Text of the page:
Up to 80 jobs axed as long awaited cuts at Collie’s coal-fired generation Muja finally revealed

Headshot of Peter Milne
Peter MilneThe West Australian
Energy Minister Bill Johnston, Premier Mark McGowan and Synergy chief executive Jason Waters in Collie today.
Camera IconEnergy Minister Bill Johnston, Premier Mark McGowan and Synergy chief executive Jason Waters in Collie today. Credit: Kate Fielding

The long-awaited cuts in Collie’s coal-fired power generation will begin with the closure of two near 40-year-old Muja C units and the loss of up to 80 jobs.

Premier Mark McGowan this afternoon spoke to workers at Muja, that is owned by the State’s electricity generator and retailer Synergy.

Mr McGowan said keeping the two ageing generators operating would have led to higher energy bills and an unstable electricity supply.

One unit will be retired from October 2022 and the other two years later.

Get in front of tomorrow's news for FREE

Journalism for the curious Australian across politics, business, culture and opinion.


The first retirement will affect about 30 workers and the second about 40 to 50.

The two units were only in use about 35 per cent of the time and their closure would allow the remaining Muja D units to operate more efficiently.

Coal-fired power will continue to come from the Muja D, Collie and Bluewaters power stations.

Synergy chief executive Jason Waters said the decision to retire the units was a reflection of the changing face of the energy market in the South West.

"The generation market is continuing to evolve, introducing greater levels of residential solar power and large-scale renewable generation, and this is displacing the demand for traditional coal-fired baseload power," he said.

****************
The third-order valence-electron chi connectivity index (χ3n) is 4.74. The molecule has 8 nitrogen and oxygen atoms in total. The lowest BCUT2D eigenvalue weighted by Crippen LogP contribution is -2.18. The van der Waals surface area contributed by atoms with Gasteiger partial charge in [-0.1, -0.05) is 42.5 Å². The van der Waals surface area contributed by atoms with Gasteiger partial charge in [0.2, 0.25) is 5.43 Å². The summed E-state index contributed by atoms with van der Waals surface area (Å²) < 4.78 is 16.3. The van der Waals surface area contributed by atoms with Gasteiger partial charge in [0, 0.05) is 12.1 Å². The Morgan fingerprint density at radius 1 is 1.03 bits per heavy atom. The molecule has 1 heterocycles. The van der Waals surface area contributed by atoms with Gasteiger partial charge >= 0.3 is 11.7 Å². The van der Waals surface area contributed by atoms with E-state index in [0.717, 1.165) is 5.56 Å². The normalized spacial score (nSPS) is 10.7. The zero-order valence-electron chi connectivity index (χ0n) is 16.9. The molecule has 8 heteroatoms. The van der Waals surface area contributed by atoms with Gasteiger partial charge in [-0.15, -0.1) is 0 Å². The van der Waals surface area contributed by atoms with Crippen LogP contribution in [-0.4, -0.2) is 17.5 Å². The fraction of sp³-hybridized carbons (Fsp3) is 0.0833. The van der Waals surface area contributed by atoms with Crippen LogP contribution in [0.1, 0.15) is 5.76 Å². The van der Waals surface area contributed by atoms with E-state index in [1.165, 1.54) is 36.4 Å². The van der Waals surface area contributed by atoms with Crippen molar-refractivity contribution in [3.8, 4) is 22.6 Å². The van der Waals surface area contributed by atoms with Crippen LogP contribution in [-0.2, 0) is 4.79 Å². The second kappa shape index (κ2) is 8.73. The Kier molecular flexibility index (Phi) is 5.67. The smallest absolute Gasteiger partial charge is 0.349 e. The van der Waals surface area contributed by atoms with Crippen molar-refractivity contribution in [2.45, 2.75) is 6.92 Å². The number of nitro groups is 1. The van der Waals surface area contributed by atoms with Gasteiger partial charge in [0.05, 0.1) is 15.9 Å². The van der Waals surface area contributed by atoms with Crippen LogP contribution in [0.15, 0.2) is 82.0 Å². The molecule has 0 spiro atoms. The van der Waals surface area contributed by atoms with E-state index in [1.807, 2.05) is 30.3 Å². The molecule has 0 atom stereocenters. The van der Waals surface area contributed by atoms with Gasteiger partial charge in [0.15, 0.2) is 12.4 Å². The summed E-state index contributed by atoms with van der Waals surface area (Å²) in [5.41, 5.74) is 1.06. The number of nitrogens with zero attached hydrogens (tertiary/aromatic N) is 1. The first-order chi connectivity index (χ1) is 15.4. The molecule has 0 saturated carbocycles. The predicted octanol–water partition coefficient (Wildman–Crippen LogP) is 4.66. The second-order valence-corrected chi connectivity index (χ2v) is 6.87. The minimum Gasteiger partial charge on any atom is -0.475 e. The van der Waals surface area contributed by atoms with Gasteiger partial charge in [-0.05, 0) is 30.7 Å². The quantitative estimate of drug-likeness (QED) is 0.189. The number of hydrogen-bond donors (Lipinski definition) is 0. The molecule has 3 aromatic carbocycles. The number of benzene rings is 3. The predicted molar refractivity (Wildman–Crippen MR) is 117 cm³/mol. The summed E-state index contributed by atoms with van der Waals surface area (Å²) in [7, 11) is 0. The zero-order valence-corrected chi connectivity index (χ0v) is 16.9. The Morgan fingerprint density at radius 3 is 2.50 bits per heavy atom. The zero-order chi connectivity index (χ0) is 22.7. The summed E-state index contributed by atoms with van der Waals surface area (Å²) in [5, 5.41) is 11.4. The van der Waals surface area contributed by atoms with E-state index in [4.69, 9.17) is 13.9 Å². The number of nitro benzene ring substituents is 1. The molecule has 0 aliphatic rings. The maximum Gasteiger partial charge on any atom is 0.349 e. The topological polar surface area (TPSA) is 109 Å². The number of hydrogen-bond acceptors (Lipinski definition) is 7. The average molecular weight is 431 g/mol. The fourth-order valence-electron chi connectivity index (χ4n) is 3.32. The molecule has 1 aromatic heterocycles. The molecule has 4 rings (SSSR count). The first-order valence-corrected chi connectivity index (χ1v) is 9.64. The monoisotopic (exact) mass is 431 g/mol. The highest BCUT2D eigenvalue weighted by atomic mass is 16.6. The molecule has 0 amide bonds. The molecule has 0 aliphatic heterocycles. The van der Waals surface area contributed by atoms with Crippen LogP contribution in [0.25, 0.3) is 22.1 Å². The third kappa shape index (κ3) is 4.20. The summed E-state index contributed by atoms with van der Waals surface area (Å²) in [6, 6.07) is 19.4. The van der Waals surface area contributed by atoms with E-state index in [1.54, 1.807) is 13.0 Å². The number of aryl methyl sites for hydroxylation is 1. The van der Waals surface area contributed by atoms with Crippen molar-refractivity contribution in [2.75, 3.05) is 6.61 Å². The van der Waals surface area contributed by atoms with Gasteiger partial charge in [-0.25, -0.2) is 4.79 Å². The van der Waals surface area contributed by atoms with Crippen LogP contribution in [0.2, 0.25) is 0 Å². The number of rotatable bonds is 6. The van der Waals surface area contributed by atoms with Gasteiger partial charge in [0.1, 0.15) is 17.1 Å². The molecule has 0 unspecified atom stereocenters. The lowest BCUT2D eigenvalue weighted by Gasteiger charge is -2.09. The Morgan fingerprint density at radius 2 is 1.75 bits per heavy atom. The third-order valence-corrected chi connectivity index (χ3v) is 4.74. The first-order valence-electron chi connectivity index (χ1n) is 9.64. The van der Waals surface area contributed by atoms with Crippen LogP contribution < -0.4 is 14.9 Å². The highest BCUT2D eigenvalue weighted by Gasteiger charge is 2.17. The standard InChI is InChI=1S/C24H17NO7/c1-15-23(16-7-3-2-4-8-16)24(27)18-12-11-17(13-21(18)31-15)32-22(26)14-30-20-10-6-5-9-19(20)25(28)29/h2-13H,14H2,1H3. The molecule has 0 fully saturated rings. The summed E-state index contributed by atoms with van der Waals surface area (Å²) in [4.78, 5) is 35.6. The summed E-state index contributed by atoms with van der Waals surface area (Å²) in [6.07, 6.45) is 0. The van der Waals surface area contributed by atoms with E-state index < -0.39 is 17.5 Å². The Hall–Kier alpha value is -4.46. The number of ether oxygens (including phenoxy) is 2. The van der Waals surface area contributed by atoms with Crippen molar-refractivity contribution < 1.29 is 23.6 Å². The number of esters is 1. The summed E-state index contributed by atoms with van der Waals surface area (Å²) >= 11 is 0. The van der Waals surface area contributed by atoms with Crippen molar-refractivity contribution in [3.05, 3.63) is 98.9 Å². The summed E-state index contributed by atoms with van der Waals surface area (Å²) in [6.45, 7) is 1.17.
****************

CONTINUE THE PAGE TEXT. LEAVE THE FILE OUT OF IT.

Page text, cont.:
Mr McGowan said it no longer made sense to keep the Muja C units operational.

“They are expensive to run, and demand for electricity from the units is declining dramatically,” he said.

In a statement the Government said keeping the units open would have added $350 million to power bills.

Mr McGowan said he understood this was a significant issue for the workers and the Collie community and they deserved support and certainty going forward.

“We will be working closely with Synergy to ensure all workers impacted by the closure will be supported,” he said.

The Government has appointed a specialist coal advisory team to work with stakeholders to ensure the stability of the Collie Basin.

To attract new industries to Collie the State Government will establish a Collie-based Industry Attraction Team to attract investment.

A $60 million Industry Attraction and Development Fund for large-scale initiatives has been set up in addition to the existing $20 million Collie Futures Fund.

“We are absolutely committed to Collie’s future,” Mr McGowan said.

“More announcements will be made soon.”

Get the latest news from thewest.com.au in your inbox.

Sign up for our emails